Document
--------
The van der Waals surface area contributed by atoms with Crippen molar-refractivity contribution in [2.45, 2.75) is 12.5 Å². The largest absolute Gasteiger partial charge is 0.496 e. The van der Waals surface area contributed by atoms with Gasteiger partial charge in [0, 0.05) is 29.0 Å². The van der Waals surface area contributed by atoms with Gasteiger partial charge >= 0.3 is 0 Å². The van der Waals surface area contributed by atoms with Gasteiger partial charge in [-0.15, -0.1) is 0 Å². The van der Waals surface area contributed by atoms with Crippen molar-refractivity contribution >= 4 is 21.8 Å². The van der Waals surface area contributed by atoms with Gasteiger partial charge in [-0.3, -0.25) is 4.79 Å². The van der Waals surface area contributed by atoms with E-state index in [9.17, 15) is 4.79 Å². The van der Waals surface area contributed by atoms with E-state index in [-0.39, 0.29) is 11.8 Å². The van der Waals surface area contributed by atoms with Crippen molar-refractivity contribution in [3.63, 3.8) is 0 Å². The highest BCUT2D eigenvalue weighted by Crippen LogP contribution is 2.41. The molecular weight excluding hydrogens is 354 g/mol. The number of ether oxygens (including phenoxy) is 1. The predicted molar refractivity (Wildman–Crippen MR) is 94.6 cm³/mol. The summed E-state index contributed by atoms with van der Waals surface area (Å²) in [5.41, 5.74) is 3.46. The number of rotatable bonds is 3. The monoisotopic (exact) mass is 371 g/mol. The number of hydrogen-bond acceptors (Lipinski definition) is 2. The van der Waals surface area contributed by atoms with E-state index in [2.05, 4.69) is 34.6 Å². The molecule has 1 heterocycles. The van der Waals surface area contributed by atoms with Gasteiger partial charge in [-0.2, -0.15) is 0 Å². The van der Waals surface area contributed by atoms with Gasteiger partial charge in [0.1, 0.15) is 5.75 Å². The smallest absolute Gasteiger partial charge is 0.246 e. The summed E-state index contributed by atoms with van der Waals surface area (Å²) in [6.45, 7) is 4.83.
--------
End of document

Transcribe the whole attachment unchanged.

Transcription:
The van der Waals surface area contributed by atoms with Crippen molar-refractivity contribution in [2.45, 2.75) is 12.5 Å². The largest absolute Gasteiger partial charge is 0.496 e. The van der Waals surface area contributed by atoms with Gasteiger partial charge in [0, 0.05) is 29.0 Å². The van der Waals surface area contributed by atoms with Gasteiger partial charge >= 0.3 is 0 Å². The van der Waals surface area contributed by atoms with Gasteiger partial charge in [-0.15, -0.1) is 0 Å². The van der Waals surface area contributed by atoms with Crippen molar-refractivity contribution >= 4 is 21.8 Å². The van der Waals surface area contributed by atoms with Gasteiger partial charge in [-0.3, -0.25) is 4.79 Å². The van der Waals surface area contributed by atoms with E-state index in [9.17, 15) is 4.79 Å². The van der Waals surface area contributed by atoms with E-state index in [-0.39, 0.29) is 11.8 Å². The van der Waals surface area contributed by atoms with Crippen molar-refractivity contribution in [3.63, 3.8) is 0 Å². The highest BCUT2D eigenvalue weighted by Crippen LogP contribution is 2.41. The molecular weight excluding hydrogens is 354 g/mol. The number of ether oxygens (including phenoxy) is 1. The predicted molar refractivity (Wildman–Crippen MR) is 94.6 cm³/mol. The summed E-state index contributed by atoms with van der Waals surface area (Å²) in [5.41, 5.74) is 3.46. The number of rotatable bonds is 3. The monoisotopic (exact) mass is 371 g/mol. The number of hydrogen-bond acceptors (Lipinski definition) is 2. The van der Waals surface area contributed by atoms with E-state index in [2.05, 4.69) is 34.6 Å². The molecule has 1 heterocycles. The van der Waals surface area contributed by atoms with Gasteiger partial charge in [-0.2, -0.15) is 0 Å². The van der Waals surface area contributed by atoms with Gasteiger partial charge in [0.1, 0.15) is 5.75 Å². The smallest absolute Gasteiger partial charge is 0.246 e. The summed E-state index contributed by atoms with van der Waals surface area (Å²) in [6.45, 7) is 4.83.